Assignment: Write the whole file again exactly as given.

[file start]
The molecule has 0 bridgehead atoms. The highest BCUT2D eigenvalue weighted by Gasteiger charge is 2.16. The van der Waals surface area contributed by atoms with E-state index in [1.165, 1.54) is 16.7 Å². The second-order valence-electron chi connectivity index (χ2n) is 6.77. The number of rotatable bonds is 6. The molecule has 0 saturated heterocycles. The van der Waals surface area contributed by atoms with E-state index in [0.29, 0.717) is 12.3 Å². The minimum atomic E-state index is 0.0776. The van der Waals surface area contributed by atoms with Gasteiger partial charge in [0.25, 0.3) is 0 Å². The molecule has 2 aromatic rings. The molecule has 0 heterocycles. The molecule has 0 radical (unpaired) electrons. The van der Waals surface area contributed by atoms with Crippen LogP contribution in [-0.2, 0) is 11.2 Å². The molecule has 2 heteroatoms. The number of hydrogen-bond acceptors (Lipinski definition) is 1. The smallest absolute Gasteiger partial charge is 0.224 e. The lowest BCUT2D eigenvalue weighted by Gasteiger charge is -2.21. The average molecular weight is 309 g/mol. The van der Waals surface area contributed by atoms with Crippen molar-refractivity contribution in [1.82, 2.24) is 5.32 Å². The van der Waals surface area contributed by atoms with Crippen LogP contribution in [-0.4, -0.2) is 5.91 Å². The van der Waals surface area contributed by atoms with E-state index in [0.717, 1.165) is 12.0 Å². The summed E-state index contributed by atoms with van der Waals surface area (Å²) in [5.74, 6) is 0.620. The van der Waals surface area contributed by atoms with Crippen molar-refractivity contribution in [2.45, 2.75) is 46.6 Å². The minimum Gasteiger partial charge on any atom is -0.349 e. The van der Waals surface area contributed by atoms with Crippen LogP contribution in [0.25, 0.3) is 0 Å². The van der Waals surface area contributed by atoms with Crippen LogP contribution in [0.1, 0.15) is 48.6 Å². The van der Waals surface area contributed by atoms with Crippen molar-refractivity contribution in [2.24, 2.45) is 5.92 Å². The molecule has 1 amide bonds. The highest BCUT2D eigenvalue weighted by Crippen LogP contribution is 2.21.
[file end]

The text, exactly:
The molecule has 0 bridgehead atoms. The highest BCUT2D eigenvalue weighted by Gasteiger charge is 2.16. The van der Waals surface area contributed by atoms with E-state index in [1.165, 1.54) is 16.7 Å². The second-order valence-electron chi connectivity index (χ2n) is 6.77. The number of rotatable bonds is 6. The molecule has 0 saturated heterocycles. The van der Waals surface area contributed by atoms with E-state index in [0.29, 0.717) is 12.3 Å². The minimum atomic E-state index is 0.0776. The van der Waals surface area contributed by atoms with Gasteiger partial charge in [0.25, 0.3) is 0 Å². The molecule has 2 aromatic rings. The molecule has 0 heterocycles. The molecule has 0 radical (unpaired) electrons. The van der Waals surface area contributed by atoms with Crippen LogP contribution in [-0.2, 0) is 11.2 Å². The molecule has 2 heteroatoms. The number of hydrogen-bond acceptors (Lipinski definition) is 1. The smallest absolute Gasteiger partial charge is 0.224 e. The lowest BCUT2D eigenvalue weighted by Gasteiger charge is -2.21. The average molecular weight is 309 g/mol. The van der Waals surface area contributed by atoms with Crippen molar-refractivity contribution in [1.82, 2.24) is 5.32 Å². The van der Waals surface area contributed by atoms with Crippen LogP contribution in [-0.4, -0.2) is 5.91 Å². The van der Waals surface area contributed by atoms with E-state index in [0.717, 1.165) is 12.0 Å². The summed E-state index contributed by atoms with van der Waals surface area (Å²) in [5.74, 6) is 0.620. The van der Waals surface area contributed by atoms with Crippen molar-refractivity contribution in [2.45, 2.75) is 46.6 Å². The minimum Gasteiger partial charge on any atom is -0.349 e. The van der Waals surface area contributed by atoms with Crippen LogP contribution in [0.25, 0.3) is 0 Å². The van der Waals surface area contributed by atoms with Crippen LogP contribution in [0.1, 0.15) is 48.6 Å². The van der Waals surface area contributed by atoms with Crippen molar-refractivity contribution in [2.24, 2.45) is 5.92 Å². The molecule has 1 amide bonds. The highest BCUT2D eigenvalue weighted by Crippen LogP contribution is 2.21.